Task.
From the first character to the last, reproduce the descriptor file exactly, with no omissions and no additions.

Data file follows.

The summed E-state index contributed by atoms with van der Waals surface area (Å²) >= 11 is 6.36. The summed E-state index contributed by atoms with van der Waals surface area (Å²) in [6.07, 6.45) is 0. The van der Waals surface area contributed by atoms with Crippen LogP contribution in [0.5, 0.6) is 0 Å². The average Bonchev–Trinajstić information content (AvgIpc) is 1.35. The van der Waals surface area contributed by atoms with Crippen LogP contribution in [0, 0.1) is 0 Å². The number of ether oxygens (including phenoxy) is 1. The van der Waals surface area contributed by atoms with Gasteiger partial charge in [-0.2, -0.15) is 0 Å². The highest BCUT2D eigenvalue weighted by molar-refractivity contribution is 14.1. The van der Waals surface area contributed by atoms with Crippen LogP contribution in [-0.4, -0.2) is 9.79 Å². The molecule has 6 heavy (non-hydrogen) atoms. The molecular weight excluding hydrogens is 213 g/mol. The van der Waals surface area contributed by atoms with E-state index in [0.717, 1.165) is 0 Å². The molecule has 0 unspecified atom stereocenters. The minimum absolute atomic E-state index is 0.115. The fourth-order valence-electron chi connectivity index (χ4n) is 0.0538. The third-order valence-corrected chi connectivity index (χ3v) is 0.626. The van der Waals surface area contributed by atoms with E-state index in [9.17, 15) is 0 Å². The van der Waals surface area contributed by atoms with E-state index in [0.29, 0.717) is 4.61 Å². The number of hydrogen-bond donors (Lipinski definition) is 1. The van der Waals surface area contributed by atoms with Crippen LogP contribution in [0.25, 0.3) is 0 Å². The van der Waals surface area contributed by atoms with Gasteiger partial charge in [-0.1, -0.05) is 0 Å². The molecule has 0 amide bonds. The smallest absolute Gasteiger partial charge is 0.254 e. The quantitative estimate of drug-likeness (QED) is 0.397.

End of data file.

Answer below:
The summed E-state index contributed by atoms with van der Waals surface area (Å²) >= 11 is 6.36. The summed E-state index contributed by atoms with van der Waals surface area (Å²) in [6.07, 6.45) is 0. The van der Waals surface area contributed by atoms with Crippen LogP contribution in [0.5, 0.6) is 0 Å². The average Bonchev–Trinajstić information content (AvgIpc) is 1.35. The van der Waals surface area contributed by atoms with Crippen LogP contribution in [0, 0.1) is 0 Å². The number of ether oxygens (including phenoxy) is 1. The van der Waals surface area contributed by atoms with Gasteiger partial charge in [-0.2, -0.15) is 0 Å². The highest BCUT2D eigenvalue weighted by molar-refractivity contribution is 14.1. The van der Waals surface area contributed by atoms with Crippen LogP contribution in [-0.4, -0.2) is 9.79 Å². The molecule has 6 heavy (non-hydrogen) atoms. The molecular weight excluding hydrogens is 213 g/mol. The van der Waals surface area contributed by atoms with E-state index in [0.717, 1.165) is 0 Å². The molecule has 0 unspecified atom stereocenters. The minimum absolute atomic E-state index is 0.115. The fourth-order valence-electron chi connectivity index (χ4n) is 0.0538. The third-order valence-corrected chi connectivity index (χ3v) is 0.626. The van der Waals surface area contributed by atoms with E-state index in [9.17, 15) is 0 Å². The van der Waals surface area contributed by atoms with E-state index in [0.29, 0.717) is 4.61 Å². The number of hydrogen-bond donors (Lipinski definition) is 1. The van der Waals surface area contributed by atoms with Crippen LogP contribution in [0.25, 0.3) is 0 Å². The van der Waals surface area contributed by atoms with Gasteiger partial charge in [-0.1, -0.05) is 0 Å². The molecule has 0 amide bonds. The smallest absolute Gasteiger partial charge is 0.254 e. The quantitative estimate of drug-likeness (QED) is 0.397.